Jamnagar and D6 gas crucial for Reliance cash flow

Vol 12, PW 14 (27 Nov 08) People & Policy
     

Reliance Industries might soon have to cut back spending because of the global credit crunch.

Some reckon it’s already happening. CRISIL, a respected Indian credit ratings agency, notes that cash flows from two of Reliance’s delayed showcase projects, D6 gas and the second 27m t/y Jamnagar refinery, are badly needed to sustain the company’s enviable credit rating.

CRISIL said on November 21 in its Reliance rating outlook that the company’s financial flexibility and the risk of its massive investments hinge on “strong cash accruals expected in the E&P business from early next year.â€‌ Until the cash starts flowing, however, Reliance will be forced to approach the markets for more debt.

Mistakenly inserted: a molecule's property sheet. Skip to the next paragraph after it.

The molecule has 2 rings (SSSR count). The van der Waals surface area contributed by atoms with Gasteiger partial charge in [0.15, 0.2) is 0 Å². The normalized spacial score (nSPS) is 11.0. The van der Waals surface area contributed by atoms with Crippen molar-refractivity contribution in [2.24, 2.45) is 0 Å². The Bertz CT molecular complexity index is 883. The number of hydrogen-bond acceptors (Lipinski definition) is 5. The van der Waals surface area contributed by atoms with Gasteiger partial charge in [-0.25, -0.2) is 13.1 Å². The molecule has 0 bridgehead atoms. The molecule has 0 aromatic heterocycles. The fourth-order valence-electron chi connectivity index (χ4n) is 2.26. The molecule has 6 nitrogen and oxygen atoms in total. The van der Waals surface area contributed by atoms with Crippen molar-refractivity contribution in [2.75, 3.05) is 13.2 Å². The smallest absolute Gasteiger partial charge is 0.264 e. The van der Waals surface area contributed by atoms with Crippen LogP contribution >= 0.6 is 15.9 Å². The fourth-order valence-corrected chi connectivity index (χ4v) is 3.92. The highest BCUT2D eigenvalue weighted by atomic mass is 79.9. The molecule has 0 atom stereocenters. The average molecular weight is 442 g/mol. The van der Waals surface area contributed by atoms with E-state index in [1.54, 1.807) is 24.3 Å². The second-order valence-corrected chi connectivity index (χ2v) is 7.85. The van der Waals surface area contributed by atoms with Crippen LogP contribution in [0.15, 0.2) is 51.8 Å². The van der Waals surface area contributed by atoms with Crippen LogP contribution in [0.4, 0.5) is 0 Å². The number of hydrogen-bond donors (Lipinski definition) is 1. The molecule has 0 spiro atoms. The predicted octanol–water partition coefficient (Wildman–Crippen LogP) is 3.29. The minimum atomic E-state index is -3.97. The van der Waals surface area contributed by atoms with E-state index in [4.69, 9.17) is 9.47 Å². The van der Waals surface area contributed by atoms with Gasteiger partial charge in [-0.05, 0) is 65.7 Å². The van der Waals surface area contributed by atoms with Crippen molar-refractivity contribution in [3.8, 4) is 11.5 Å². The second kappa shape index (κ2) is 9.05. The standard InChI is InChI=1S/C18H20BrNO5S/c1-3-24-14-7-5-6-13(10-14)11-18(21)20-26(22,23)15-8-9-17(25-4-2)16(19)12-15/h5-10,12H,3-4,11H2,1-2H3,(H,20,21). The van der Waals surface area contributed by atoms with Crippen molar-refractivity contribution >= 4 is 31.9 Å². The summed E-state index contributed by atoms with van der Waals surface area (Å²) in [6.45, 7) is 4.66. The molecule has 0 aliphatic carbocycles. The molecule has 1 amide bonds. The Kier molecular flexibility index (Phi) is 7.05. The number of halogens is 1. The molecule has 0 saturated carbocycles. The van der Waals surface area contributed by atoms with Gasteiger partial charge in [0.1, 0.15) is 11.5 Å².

Days after CRISIL issued its impressive "AAA/Stable" rating on Rs100bn ($2bn) of Reliance non-convertible debentures, the Mumbai-based conglomerate was reported to be seeking up to $1bn in new loans from life insurance, mutual and pension funds, as well as banks, to fund ongoing operations. Reliance is India’s largest company by market capitalisation and finances most projects, like the Jamnagar refinery and D6, through a mix of equity, debt and outside partners.

But it now seems the refinery won’t come on stream until April next year. Worse, returns from the new refinery will initially be poor because of lower refining margins globally.

CRISIL believes that other new Reliance businesses, such as its grocery store chain, Reliance Fresh, the promotion of Special Economic Zones and a home goods chain, Reliance Home, will drain valuable cash and “prevent any significant improvements in (Reliance’s) capital structure in the near term.â€‌ When D6 gas flows, the position will ease, but cash from India’s biggest discovery in living memory is already late by two months because of a court case between brothers Mukesh and Anil Ambani.

No one knows when it will start flowing to shore.

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